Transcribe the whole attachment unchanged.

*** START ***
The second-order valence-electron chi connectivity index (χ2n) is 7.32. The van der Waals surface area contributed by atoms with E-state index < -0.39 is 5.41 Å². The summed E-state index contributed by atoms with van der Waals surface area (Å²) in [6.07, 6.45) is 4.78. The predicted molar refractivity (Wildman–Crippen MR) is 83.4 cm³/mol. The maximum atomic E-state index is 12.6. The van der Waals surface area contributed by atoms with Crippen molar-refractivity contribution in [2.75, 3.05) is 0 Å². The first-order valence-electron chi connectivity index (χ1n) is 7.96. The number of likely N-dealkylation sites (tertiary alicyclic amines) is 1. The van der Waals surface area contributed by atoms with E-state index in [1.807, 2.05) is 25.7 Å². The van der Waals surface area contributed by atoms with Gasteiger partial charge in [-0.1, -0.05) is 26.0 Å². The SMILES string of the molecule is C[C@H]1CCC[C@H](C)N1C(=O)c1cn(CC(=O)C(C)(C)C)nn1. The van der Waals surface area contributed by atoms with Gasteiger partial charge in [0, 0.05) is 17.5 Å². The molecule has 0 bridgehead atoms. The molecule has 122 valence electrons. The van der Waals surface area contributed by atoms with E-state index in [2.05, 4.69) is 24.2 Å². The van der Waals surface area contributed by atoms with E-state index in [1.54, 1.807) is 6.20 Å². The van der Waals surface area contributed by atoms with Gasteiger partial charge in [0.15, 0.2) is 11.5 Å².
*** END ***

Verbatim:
The second-order valence-electron chi connectivity index (χ2n) is 7.32. The van der Waals surface area contributed by atoms with E-state index < -0.39 is 5.41 Å². The summed E-state index contributed by atoms with van der Waals surface area (Å²) in [6.07, 6.45) is 4.78. The predicted molar refractivity (Wildman–Crippen MR) is 83.4 cm³/mol. The maximum atomic E-state index is 12.6. The van der Waals surface area contributed by atoms with Crippen molar-refractivity contribution in [2.75, 3.05) is 0 Å². The first-order valence-electron chi connectivity index (χ1n) is 7.96. The number of likely N-dealkylation sites (tertiary alicyclic amines) is 1. The van der Waals surface area contributed by atoms with E-state index in [1.807, 2.05) is 25.7 Å². The van der Waals surface area contributed by atoms with Gasteiger partial charge in [-0.1, -0.05) is 26.0 Å². The SMILES string of the molecule is C[C@H]1CCC[C@H](C)N1C(=O)c1cn(CC(=O)C(C)(C)C)nn1. The van der Waals surface area contributed by atoms with Gasteiger partial charge in [0, 0.05) is 17.5 Å². The molecule has 0 bridgehead atoms. The molecule has 122 valence electrons. The van der Waals surface area contributed by atoms with E-state index in [2.05, 4.69) is 24.2 Å². The van der Waals surface area contributed by atoms with E-state index in [1.54, 1.807) is 6.20 Å². The van der Waals surface area contributed by atoms with Gasteiger partial charge in [0.15, 0.2) is 11.5 Å².